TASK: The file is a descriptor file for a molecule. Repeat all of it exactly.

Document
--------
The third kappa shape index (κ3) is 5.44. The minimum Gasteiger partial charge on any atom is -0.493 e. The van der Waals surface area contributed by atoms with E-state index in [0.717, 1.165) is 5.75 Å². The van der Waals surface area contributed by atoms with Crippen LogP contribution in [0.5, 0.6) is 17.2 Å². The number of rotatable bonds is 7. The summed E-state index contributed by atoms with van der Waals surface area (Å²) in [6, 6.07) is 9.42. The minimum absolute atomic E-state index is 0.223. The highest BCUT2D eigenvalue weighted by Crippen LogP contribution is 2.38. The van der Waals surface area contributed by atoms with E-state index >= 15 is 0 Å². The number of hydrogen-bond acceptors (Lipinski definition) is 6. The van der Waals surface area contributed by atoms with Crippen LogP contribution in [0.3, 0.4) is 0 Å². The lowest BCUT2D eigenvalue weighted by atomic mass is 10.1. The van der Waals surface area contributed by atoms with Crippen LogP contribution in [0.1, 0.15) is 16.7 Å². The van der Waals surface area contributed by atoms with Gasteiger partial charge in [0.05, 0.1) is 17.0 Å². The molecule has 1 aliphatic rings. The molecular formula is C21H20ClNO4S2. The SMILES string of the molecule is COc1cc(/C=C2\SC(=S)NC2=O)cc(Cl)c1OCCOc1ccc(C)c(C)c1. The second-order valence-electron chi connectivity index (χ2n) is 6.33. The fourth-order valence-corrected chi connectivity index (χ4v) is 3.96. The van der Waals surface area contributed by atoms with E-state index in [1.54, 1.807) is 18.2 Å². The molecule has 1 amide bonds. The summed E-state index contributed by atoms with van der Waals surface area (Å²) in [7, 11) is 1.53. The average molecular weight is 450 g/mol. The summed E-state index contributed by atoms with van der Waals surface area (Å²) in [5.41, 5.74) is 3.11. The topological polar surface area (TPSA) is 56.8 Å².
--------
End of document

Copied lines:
The third kappa shape index (κ3) is 5.44. The minimum Gasteiger partial charge on any atom is -0.493 e. The van der Waals surface area contributed by atoms with E-state index in [0.717, 1.165) is 5.75 Å². The van der Waals surface area contributed by atoms with Crippen LogP contribution in [0.5, 0.6) is 17.2 Å². The number of rotatable bonds is 7. The summed E-state index contributed by atoms with van der Waals surface area (Å²) in [6, 6.07) is 9.42. The minimum absolute atomic E-state index is 0.223. The highest BCUT2D eigenvalue weighted by Crippen LogP contribution is 2.38. The van der Waals surface area contributed by atoms with E-state index >= 15 is 0 Å². The number of hydrogen-bond acceptors (Lipinski definition) is 6. The van der Waals surface area contributed by atoms with Crippen LogP contribution in [0.3, 0.4) is 0 Å². The lowest BCUT2D eigenvalue weighted by atomic mass is 10.1. The van der Waals surface area contributed by atoms with Crippen LogP contribution in [0.1, 0.15) is 16.7 Å². The van der Waals surface area contributed by atoms with Gasteiger partial charge in [0.05, 0.1) is 17.0 Å². The molecule has 1 aliphatic rings. The molecular formula is C21H20ClNO4S2. The SMILES string of the molecule is COc1cc(/C=C2\SC(=S)NC2=O)cc(Cl)c1OCCOc1ccc(C)c(C)c1. The second-order valence-electron chi connectivity index (χ2n) is 6.33. The fourth-order valence-corrected chi connectivity index (χ4v) is 3.96. The van der Waals surface area contributed by atoms with E-state index in [1.54, 1.807) is 18.2 Å². The molecule has 1 amide bonds. The summed E-state index contributed by atoms with van der Waals surface area (Å²) in [7, 11) is 1.53. The average molecular weight is 450 g/mol. The summed E-state index contributed by atoms with van der Waals surface area (Å²) in [5.41, 5.74) is 3.11. The topological polar surface area (TPSA) is 56.8 Å².